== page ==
Each day safety technologies enter the innovative race to bring on-and off-road industries the safety solutions of the future. The public is invested in safety and companies flourish when they follow best safety practices. People want to know what accounts for good safety technology and how it’s implemented to promote efficiency. Despite this strong interest in safety technology, drivers are hesitant to adopt solutions that monitor their actions or take control of operations at any level.
For the most part, big rig and commercial truck operators are skilled and patient drivers. However, in addition to the dangers inherent in the size and weight of fleets used in commercial transportation and shipping, several in-built characteristics of the business can contribute to incident rates. These include:
- Inadequate training as to driving technique, safety concerns, and defensive driving.
- Systems of compensation that encourage operators to work faster, longer consecutive hours than would generally be advisable.
- Unrealistic schedules and expectations of companies, urging drivers to hurry despite the safety risks involved.
Today, driver hesitation is rooted in their understanding of the many safety technologies available. Drivers are still confused about autonomous solutions and the limitations of current systems. Some are under the impression that ADAS (Advanced Driver Assistance Systems) and autonomous technologies are safety features designed to protect them from other driver's mistakes, and not their own. While other operators believe safety technologies are taking control of their equipment away from them.
To operators, there are obvious benefits and situational negatives to ADAS. ADAS and lower level autonomous vehicles are designed to take over if drivers do not make the correct evasive maneuvers. A conventional ADAS system can detect objects, alert the driver of hazardous road conditions, and in some cases move, slow down, or even stop vehicles. For instance, if incorrect or unsafe lane departure is initiated, the system would correct the mistake and steer the machine back on track. Automatically applying brakes is another instance where ADAS' avoidance maneuvers can override an operator.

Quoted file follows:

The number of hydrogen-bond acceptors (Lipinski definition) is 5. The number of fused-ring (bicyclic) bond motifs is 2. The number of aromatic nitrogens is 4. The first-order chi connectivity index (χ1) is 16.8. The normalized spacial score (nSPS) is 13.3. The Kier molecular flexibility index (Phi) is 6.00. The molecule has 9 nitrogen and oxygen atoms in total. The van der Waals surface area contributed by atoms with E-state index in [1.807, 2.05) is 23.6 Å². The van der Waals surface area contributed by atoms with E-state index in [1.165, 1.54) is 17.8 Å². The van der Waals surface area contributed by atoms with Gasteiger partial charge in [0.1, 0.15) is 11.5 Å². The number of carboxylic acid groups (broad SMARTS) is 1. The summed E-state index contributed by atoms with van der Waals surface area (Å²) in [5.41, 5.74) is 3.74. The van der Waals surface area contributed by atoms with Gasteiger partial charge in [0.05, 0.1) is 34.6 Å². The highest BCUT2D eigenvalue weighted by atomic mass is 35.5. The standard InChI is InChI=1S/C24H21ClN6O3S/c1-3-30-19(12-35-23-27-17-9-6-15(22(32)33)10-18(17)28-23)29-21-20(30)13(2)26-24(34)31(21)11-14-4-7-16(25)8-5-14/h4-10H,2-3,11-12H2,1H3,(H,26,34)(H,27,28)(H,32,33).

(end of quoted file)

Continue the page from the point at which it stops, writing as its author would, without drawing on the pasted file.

Although the ADAS features which take over operation of the vehicle to avoid accidents are still quite controversial, its adaptive speed control, night vision and blind spot monitoring capabilities are more widely accepted. With this form of assistance, the operator feels safer, for they provide welcome convenience and safety.
While ADAS continues to develop, fewer incidents are occurring as on-road operations, and work environments see smaller margins of error. As adoption and associated training continue to progress, increased reassurance for the operator has continued to stand out as a high priority for those in the safety technology industry.
In-Cab Recording: A Textbook Example of Driver Hesitation
Often online, you will see compilations of recorded crashes or viral videos of interactions between drivers. In some instances, you can even see the driver reacting to the incident through an in-cab recording system. In-cab recording systems are known for collecting video footage from single or multiple perspectives, capturing the driver's direct field of view, the driver’s themselves, their actions and reactions, and even visual recordings of the surrounding area.
The idea of in-cab recording technology collecting visuals of the road and other vehicles around the driver, coupled with speed, time, and other telematics is not what deters drivers from the safety solution. It’s the fact that they are being recorded.
"I don't even mind the idea that sudden or extreme motions report to my carrier. But they don't need to watch my every move and facial twitch to know what's going on,” one operator commented..
Big Brother or Liability Safeguard?
In a very litigious society, it is crucial fleets are given the facility to combat wrongful liability claims and save an incredible amount of resources, time, and money in legal fees – because seldom is only one party blamed.